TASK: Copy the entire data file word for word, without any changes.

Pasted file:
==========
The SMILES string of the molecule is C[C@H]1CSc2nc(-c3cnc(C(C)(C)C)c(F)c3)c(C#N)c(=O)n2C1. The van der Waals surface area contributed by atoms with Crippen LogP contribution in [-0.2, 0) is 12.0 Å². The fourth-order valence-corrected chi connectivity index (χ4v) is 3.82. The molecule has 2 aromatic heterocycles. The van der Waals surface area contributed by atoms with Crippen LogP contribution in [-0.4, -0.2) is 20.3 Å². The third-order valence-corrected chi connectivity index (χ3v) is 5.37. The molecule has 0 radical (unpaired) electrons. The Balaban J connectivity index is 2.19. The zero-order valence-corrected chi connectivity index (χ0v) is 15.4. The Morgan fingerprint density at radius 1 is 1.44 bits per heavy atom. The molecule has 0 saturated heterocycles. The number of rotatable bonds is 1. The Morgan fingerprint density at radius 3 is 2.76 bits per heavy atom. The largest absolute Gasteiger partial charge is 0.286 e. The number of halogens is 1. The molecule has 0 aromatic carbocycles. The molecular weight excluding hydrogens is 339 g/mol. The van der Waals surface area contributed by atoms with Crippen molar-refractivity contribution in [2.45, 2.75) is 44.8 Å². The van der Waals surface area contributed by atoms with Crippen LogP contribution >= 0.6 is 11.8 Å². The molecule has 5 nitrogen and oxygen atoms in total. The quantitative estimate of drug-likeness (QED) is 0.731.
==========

The SMILES string of the molecule is C[C@H]1CSc2nc(-c3cnc(C(C)(C)C)c(F)c3)c(C#N)c(=O)n2C1. The van der Waals surface area contributed by atoms with Crippen LogP contribution in [-0.2, 0) is 12.0 Å². The fourth-order valence-corrected chi connectivity index (χ4v) is 3.82. The molecule has 2 aromatic heterocycles. The van der Waals surface area contributed by atoms with Crippen LogP contribution in [-0.4, -0.2) is 20.3 Å². The third-order valence-corrected chi connectivity index (χ3v) is 5.37. The molecule has 0 radical (unpaired) electrons. The Balaban J connectivity index is 2.19. The zero-order valence-corrected chi connectivity index (χ0v) is 15.4. The Morgan fingerprint density at radius 1 is 1.44 bits per heavy atom. The molecule has 0 saturated heterocycles. The number of rotatable bonds is 1. The Morgan fingerprint density at radius 3 is 2.76 bits per heavy atom. The largest absolute Gasteiger partial charge is 0.286 e. The number of halogens is 1. The molecule has 0 aromatic carbocycles. The molecular weight excluding hydrogens is 339 g/mol. The van der Waals surface area contributed by atoms with Crippen molar-refractivity contribution in [2.45, 2.75) is 44.8 Å². The van der Waals surface area contributed by atoms with Crippen LogP contribution >= 0.6 is 11.8 Å². The molecule has 5 nitrogen and oxygen atoms in total. The quantitative estimate of drug-likeness (QED) is 0.731.